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The Hollywood sex ring scandal widened this week as Garth Ancier, Gary Goddard and David Neuman were added as defendants in Michael Egan III's sex abuse lawsuit against director Bryan Singer. All four men deny the charges, but RadarOnline.com has exclusively learned that they all share a dark secret: Singer, Goddard, Ancier, and Neuman were all investors in a company accused in a lawsuit of being a veritable "male brothel" and run by a registered sex offender!
According to SEC filings obtained by Radar, Singer, Goddard, Ancier and Neuman were all investors in the controversial Digital Entertainment Network, run by Marc Collins-Rector, a registered sex offender who was convicted of transporting a minor with intent to engage in sexual activities in 2004. The document listing the men was filed in the spring of 2000 in preparation for a $50 million stock offering scheduled for later that year. The amount invested by Goddard and Ancier is unknown, but according to other records, Neuman invested $617,110 and Singer's contribution was $30,000 of a planned $50,000 investment.
But even though the men were still lending their names and their money to the company at that time, both DEN and Collins-Rector had already come under serious scrutiny over multiple allegations of sexual abuse.
DEN was founded in 1996 by 40-year-old Collins-Rector, who ran the company with 17-year-old Disney film star Brock Pierce, and his 24-year-old lover Chad Shackley, who he had met when Shackley was just 16. In 1999, one of Collins-Rector's former employees, Jacob Walker, filed suit against Collins-Rector claiming that he had subjected him to sexual abuse after hiring him as a "customer service representative" at a predecessor to DEN, after hiring him at the age of 13. The case was settled and dismissed in October 1999.
Less than a year later, a group of DEN employees including Egan, Alex Burton, and Mark Ryan all filed suit against Collins-Rector, DEN, and Brock Pierce, alleging that "during the course of plaintiffs' employment [at DEN] . . . [defendants] sexually and physically abused plaintiffs, forced plaintiffs through coercion or subversion to consume controlled substances and/or prescription drugs, threatened plaintiffs with physical injury and economic harm, all with the intent to humiliate plaintiffs and subjugate them to their will."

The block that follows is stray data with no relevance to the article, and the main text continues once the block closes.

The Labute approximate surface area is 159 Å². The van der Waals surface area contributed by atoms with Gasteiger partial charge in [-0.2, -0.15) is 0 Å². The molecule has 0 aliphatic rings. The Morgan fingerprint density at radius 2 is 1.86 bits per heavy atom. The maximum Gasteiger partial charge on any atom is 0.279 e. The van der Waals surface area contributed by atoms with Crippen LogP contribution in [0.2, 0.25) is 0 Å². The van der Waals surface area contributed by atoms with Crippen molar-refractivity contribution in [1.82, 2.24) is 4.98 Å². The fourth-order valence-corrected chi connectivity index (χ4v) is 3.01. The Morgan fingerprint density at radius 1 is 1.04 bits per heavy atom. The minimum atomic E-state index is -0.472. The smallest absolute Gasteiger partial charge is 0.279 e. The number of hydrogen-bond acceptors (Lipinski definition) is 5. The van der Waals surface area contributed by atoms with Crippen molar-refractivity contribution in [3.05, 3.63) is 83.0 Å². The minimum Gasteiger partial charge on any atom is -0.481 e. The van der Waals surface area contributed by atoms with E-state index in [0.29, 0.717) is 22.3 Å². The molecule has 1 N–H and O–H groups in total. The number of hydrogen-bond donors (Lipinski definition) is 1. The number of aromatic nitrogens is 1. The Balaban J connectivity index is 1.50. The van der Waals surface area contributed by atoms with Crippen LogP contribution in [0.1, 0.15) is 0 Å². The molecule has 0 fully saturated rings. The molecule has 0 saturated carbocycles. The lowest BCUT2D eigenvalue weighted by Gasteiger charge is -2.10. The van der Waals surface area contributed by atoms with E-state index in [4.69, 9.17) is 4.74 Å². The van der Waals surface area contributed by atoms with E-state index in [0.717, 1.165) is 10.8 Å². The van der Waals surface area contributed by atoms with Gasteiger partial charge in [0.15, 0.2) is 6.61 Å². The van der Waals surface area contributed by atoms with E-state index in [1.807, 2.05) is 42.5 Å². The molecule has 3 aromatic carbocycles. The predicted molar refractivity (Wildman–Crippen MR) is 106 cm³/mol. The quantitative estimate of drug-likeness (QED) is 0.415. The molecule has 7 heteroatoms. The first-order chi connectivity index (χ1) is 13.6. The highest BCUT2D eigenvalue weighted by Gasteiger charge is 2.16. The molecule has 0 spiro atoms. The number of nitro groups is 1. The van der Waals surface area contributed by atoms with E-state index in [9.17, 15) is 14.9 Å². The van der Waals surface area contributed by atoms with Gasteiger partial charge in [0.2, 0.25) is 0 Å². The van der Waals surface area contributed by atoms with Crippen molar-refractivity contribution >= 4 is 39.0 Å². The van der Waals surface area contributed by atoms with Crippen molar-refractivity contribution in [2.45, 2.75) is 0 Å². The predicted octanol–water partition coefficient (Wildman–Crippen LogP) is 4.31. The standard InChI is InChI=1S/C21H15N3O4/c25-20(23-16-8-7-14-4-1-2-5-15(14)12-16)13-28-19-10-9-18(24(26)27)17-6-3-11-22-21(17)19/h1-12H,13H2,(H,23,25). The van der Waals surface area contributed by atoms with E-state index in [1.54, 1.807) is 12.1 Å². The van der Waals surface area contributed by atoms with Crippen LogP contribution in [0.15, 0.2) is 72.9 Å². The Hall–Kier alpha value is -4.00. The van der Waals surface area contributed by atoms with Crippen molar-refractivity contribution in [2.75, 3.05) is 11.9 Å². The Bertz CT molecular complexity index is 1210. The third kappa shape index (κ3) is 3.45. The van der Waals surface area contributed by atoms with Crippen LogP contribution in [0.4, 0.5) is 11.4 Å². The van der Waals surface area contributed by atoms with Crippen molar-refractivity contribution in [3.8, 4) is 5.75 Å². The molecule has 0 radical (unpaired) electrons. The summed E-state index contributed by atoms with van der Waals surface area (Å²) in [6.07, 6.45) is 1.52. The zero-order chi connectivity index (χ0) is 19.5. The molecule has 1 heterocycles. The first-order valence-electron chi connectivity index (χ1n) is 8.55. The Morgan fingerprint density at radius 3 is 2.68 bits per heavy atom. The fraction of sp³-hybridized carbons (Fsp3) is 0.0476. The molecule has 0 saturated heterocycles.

In addition, the lawsuit claimed, DEN execs plied them with "valium, vicodin, xanax, percocet, marijuana, hashish, ecstasy, and rufinols" during wild parties at the company's Encino mansion, which was once owned by Suge Knight - the same mansion at the heart of Egan's new lawsuit. The plaintiffs were awarded a default judgment of more than $2 million in that case. (A default judgement is not an admission of liability.)
Were Singer, Ancier, Goddard and Neuman really blind to where their money was going, and what kind of behavior it was funding? The attorney who represented the DEN employees, Daniel Cheren, doesn't think so.
"Some of these investors received in addition to their stock, a piece of a male brothel for their money," he previously told a reporter. "Anyone who had a dinner at that estate or went to a party there, had to know what was going on."
As Radar has reported, Egan's lawsuit has describe sex-and-drug-fueled pool parties in California and Hawaii, where he said he was seen as "a piece of meat" by guests who allegedly violated him orally and anally at the events.
Other investors named in the SEC documents obtained by Radar include Wonder Years actor Fred Savage, his brother, Ben Savage, Yahoo's Terry Semel, Arianna Huffington's ex, former Senator Michael Huffington, super-agent Gary Gersh, Wall Street honcho Mitchell Blutt, A&M Records head Gilbert Friesen (now deceased), and dozens of other Hollywood bigwigs, none of whom have been in any way implicated in the sex ring investigation.